Unfortunately, this is where my last shreds of denial regarding my health kicked in and convinced me that maybe I wasn’t really getting a migraine. Maybe, just maybe, this was ‘just’ a headache that I could ward off by tossing back a few NSAID’s (even though this NEVER works). But that is what I did. I put my migraine meds away and pretended that it was just a regular, normal-person headache that would subside quickly and leave me to enjoy the rest of my day pain-free. Needless to say, it didn’t work. The migraine continued to fester until it felt like the entire left side of my brain was a cesspool of stabbing aches and pains and my stomach felt queasy and gross.

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    Luckily, it wasn’t sunny outside, so there wasn’t any light for my eyes to shy away from since my migraines often cause my eyes to become extra sensitive to lights, especially bright ones. I managed to stumble through most of the wine tastings and even rallied slightly during a late lunch at one of my favorite Napa bistros, which is impressive since my migraines are sometimes bad enough to chase me into bed with a pillow over my head until they recede. This one wasn’t that severe, but there was no denying that I was in pain and feeling kind of miserable.

     

    At this point, you may not have very much sympathy for me, which would be understandable given that I knew this migraine was coming on and decided against taking my medications anyway for the sake of some vino. In fact, you might be thinking I’m pretty dumb, all things considered, but I promise you, it’s not that I’m stupid. It’s just that sometimes, I like to believe that I’m not really a sick chick. Every day, I swallow a gag-inducing number of pills. I stick a needle into my leg twice a week and have to fit in numerous doctor appointments and trips to the pharmacy, all the while monitoring my energy level, assessing the amount of pain and stiffness in my joints, and running a constant risk-benefit analysis for every decision I make. All of this is primarily associated with the management of my rheumatoid arthritis, so given that I had been careful on this trip to give myself the best chance of feeling good and enjoying myself as far as my RA was concerned, I just couldn’t bear to think that yet another health issue was going to get in my way when I felt that warning signal of a migraine pop up.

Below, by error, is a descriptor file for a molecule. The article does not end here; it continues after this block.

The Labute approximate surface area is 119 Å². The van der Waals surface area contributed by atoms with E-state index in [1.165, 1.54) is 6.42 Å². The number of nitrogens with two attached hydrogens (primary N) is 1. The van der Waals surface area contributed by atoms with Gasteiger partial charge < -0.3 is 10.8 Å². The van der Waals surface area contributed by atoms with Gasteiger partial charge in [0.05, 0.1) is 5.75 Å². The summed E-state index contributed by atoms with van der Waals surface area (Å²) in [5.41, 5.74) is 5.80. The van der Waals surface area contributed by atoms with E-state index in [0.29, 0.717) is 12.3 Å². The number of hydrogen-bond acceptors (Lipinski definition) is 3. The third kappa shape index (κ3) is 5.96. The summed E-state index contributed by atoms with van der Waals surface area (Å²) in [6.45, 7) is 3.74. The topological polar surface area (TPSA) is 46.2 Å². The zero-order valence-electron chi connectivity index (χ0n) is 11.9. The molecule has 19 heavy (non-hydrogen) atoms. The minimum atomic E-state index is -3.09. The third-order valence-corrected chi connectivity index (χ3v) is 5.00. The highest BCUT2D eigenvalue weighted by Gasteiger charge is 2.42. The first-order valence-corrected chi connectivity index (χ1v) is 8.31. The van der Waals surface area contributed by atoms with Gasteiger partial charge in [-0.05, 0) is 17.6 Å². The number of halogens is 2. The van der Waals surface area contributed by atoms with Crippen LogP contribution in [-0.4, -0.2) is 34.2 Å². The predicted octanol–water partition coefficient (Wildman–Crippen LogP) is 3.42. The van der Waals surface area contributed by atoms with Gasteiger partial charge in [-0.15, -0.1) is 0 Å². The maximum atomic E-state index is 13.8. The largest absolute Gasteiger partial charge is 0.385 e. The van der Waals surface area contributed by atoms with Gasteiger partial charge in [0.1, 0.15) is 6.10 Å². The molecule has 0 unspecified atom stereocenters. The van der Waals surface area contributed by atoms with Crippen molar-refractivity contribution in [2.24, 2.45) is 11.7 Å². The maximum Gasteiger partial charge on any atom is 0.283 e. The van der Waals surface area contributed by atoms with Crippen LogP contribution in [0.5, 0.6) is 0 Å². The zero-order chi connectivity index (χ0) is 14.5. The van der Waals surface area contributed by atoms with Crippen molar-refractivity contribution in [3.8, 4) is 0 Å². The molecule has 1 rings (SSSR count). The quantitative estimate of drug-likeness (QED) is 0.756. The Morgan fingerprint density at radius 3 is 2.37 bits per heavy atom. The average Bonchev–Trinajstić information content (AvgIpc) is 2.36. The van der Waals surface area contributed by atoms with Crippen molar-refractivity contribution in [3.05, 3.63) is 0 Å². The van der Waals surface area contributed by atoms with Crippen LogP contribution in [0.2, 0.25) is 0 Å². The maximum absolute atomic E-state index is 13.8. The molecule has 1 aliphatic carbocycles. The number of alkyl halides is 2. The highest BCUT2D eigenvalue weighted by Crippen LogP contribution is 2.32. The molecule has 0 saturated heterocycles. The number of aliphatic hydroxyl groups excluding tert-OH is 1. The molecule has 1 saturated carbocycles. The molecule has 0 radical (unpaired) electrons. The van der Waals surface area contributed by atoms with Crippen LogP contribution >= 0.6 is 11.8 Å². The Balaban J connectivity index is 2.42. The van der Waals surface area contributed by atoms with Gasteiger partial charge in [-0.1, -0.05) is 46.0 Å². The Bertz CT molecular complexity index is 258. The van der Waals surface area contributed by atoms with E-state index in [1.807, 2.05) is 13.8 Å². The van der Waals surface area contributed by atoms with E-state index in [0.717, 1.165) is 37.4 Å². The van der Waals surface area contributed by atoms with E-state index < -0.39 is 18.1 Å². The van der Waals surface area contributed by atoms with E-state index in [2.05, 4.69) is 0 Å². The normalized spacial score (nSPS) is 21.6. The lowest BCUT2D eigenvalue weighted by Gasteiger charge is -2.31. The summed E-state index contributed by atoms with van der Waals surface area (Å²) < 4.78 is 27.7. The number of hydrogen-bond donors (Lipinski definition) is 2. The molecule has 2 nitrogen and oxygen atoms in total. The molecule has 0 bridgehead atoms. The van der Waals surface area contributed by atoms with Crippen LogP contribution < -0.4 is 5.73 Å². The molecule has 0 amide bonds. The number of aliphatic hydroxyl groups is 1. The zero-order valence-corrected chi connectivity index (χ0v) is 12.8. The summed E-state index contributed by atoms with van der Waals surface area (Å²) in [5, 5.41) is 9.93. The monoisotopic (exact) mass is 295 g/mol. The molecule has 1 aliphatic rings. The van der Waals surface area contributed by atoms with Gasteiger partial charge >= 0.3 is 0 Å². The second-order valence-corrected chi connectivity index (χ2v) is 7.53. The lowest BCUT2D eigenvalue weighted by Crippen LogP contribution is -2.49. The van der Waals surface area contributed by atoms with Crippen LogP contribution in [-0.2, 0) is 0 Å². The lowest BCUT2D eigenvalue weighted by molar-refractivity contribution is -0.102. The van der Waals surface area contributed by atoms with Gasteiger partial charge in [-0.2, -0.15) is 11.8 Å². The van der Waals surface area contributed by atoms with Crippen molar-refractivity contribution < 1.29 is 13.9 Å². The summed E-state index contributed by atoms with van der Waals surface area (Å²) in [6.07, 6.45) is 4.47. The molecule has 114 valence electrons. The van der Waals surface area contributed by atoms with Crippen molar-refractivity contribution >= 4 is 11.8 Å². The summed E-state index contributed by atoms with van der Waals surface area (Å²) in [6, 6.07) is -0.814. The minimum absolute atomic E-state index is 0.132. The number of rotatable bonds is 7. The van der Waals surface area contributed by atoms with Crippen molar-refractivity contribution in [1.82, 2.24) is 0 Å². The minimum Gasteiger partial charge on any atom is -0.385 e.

Even though I knew in my heart that I was getting a migraine, I wanted desperately to believe that since my RA was behaving, a migraine wasn’t going to spring up and ruin all my precautions and planning. Unfortunately for me, that’s not the way life typically works out. I paid the price for my denial, lecturing myself on the consequences of stubborn delusions as I fell into bed that night exhausted and still wishing my head would detach from the rest of my body and give me some peace. The next day, the migraine was mostly gone, but the remnants meant that I was fussy and worn down, just in time to board another plane cross country and head back to work the next day. You can be sure that next time, I’ll take the meds- denial be damned!

     

    Sara is the author of the blog, The Single Gal's Guide to Rheumatoid Arthritis.